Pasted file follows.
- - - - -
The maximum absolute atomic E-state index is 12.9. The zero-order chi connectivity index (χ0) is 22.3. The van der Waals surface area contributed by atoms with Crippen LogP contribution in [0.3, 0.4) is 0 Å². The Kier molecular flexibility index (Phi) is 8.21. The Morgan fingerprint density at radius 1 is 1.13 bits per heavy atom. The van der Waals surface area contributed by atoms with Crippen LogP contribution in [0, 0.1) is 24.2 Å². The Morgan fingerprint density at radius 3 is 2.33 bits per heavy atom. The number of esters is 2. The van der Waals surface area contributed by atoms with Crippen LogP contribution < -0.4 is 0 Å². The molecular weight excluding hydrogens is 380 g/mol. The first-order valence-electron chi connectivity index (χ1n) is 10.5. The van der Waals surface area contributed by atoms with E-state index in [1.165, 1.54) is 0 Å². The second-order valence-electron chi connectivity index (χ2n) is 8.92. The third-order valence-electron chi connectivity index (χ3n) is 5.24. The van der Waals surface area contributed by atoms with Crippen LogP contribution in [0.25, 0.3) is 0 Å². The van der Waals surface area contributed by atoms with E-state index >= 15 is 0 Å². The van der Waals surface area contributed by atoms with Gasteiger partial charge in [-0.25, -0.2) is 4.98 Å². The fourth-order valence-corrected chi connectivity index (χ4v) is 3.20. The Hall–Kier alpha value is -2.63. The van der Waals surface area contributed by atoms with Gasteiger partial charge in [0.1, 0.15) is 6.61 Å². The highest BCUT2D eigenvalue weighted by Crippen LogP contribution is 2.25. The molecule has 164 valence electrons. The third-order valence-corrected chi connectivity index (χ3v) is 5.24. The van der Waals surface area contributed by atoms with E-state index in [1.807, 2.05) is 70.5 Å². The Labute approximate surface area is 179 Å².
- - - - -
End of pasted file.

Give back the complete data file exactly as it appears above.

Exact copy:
The maximum absolute atomic E-state index is 12.9. The zero-order chi connectivity index (χ0) is 22.3. The van der Waals surface area contributed by atoms with Crippen LogP contribution in [0.3, 0.4) is 0 Å². The Kier molecular flexibility index (Phi) is 8.21. The Morgan fingerprint density at radius 1 is 1.13 bits per heavy atom. The van der Waals surface area contributed by atoms with Crippen LogP contribution in [0, 0.1) is 24.2 Å². The Morgan fingerprint density at radius 3 is 2.33 bits per heavy atom. The number of esters is 2. The van der Waals surface area contributed by atoms with Crippen LogP contribution < -0.4 is 0 Å². The molecular weight excluding hydrogens is 380 g/mol. The first-order valence-electron chi connectivity index (χ1n) is 10.5. The van der Waals surface area contributed by atoms with E-state index in [1.165, 1.54) is 0 Å². The second-order valence-electron chi connectivity index (χ2n) is 8.92. The third-order valence-electron chi connectivity index (χ3n) is 5.24. The van der Waals surface area contributed by atoms with Crippen LogP contribution in [0.25, 0.3) is 0 Å². The van der Waals surface area contributed by atoms with E-state index >= 15 is 0 Å². The van der Waals surface area contributed by atoms with Gasteiger partial charge in [-0.25, -0.2) is 4.98 Å². The fourth-order valence-corrected chi connectivity index (χ4v) is 3.20. The Hall–Kier alpha value is -2.63. The van der Waals surface area contributed by atoms with Gasteiger partial charge in [0.1, 0.15) is 6.61 Å². The highest BCUT2D eigenvalue weighted by Crippen LogP contribution is 2.25. The molecule has 164 valence electrons. The third-order valence-corrected chi connectivity index (χ3v) is 5.24. The van der Waals surface area contributed by atoms with E-state index in [1.807, 2.05) is 70.5 Å². The Labute approximate surface area is 179 Å².